I have a question concerning 432hz, well, I just started playing violin about 6 weeks ago, and I was wondering, is it possible to tune a violin to 432hz? Sorry if it's kind of a stupid question..
For some reason in the latest version of Audacity it won't allow a user to 'type' in the 'from' and 'to' frequencies in the 'Change Pitch' Dialog, only copy and paste. If you want to 'convert' your music into 432hz=A using Audacity, I'm not sure 'Change Speed' is the solution..... USE 'Change Pitch' ... It previously to allow a user to alter these 'From' and 'To' fields (without having to copy/paste.) Why not allow typing in the fields as well anymore? It works just as well to manually calculate the frequency difference in percentage and enter that in the corresponding field.
The way to calculate the % change is:
100 x (new frequency - original frequency)/original frequency
so for 440 Hz > 432 Hz that is:
100 x (432 - 440)/440 = 100 x 8/440 = -1.818182
'steve' from forum.audacityteam.org
NOT to be entered in the 'Change Speed' Dialog (maybe, should be tested, now that I think about this). It needs to be done in the 'Change Pitch without Changing Tempo' Dialog. I am not saying it is 'bad' to change speed (needs to be tested). It might even be better than using the 'Change Pitch' Dialog. Not sure. I just thought that the Change Pitch without affecting Tempo would be ideal... Testing it using a nice sine wave recording fed into a cymatics device to observe the resultant geometry BEFORE and AFTER 'conversion' would be good. So far I have only used the 'Change Pitch without Changing Tempo' to 'convert' my A=440hz tuned recordings into the latter (A=432hz). Anyone with access to a cymatics device, that reads this, might consider doing this experiment. Create a recording of scales of notes (strong sine wave style notes) based on A=440hz. This should be fairly simple using Audacity's Tone Generator. Then 'convert' the resultant scales recordings using 'Change speed' and then 'convert' using 'Change Pitch'. Keep all variations and label them as such. Then observe all versions of recorded scales on the cymatics device. Whichever creates the most well defined geometrical waveforms on the cymatics device is the best 'conversion'...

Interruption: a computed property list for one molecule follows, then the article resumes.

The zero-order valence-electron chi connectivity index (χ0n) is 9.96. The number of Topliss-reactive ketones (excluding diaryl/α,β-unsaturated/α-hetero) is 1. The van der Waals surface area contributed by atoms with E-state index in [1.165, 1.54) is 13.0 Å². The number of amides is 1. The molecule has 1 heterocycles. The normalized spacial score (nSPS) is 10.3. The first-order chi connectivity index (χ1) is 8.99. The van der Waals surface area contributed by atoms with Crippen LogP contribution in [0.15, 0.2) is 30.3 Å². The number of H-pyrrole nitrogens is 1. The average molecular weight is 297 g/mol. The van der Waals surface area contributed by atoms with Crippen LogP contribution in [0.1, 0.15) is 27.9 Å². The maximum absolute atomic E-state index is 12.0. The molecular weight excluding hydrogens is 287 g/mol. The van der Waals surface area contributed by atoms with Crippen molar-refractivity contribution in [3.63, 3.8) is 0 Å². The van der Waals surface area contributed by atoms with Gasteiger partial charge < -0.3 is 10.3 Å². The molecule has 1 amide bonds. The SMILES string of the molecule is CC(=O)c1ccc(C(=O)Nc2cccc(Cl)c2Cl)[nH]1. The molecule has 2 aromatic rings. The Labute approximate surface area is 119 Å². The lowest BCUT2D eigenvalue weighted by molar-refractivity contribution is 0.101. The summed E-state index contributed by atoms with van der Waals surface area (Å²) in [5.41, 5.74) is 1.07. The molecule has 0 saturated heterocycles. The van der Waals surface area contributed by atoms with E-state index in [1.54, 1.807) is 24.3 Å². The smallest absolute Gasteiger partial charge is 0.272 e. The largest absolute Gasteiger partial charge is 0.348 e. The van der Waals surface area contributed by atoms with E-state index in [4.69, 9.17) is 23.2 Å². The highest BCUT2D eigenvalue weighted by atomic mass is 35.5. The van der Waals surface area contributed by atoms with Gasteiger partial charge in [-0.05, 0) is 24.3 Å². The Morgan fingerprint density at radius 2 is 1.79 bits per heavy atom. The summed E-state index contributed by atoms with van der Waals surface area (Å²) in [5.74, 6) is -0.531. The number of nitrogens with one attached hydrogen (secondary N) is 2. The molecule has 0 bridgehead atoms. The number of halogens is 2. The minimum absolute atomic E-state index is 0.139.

In conclusion: For now, to convert music from A=440 hz to A=432 hz based tuning, you need to load the song into Audacity. Then click anywhere on the wave form sequence display to make it 'active' then press Ctrl-A (Select All for Windows PC.). This will highlight all the data to indicate you have 'Selected All'. Then you want to click 'Effect' -> 'Change Pitch...' accessible from the title bar menu of Audacity. Then you want to type -1.818182 into the 'Percent Change' input field. Then click 'Ok'. It will take a few moments to process then when it is done you decide what you want to do with the result.
Audacity 2.0.3 at time of writing (to clarify).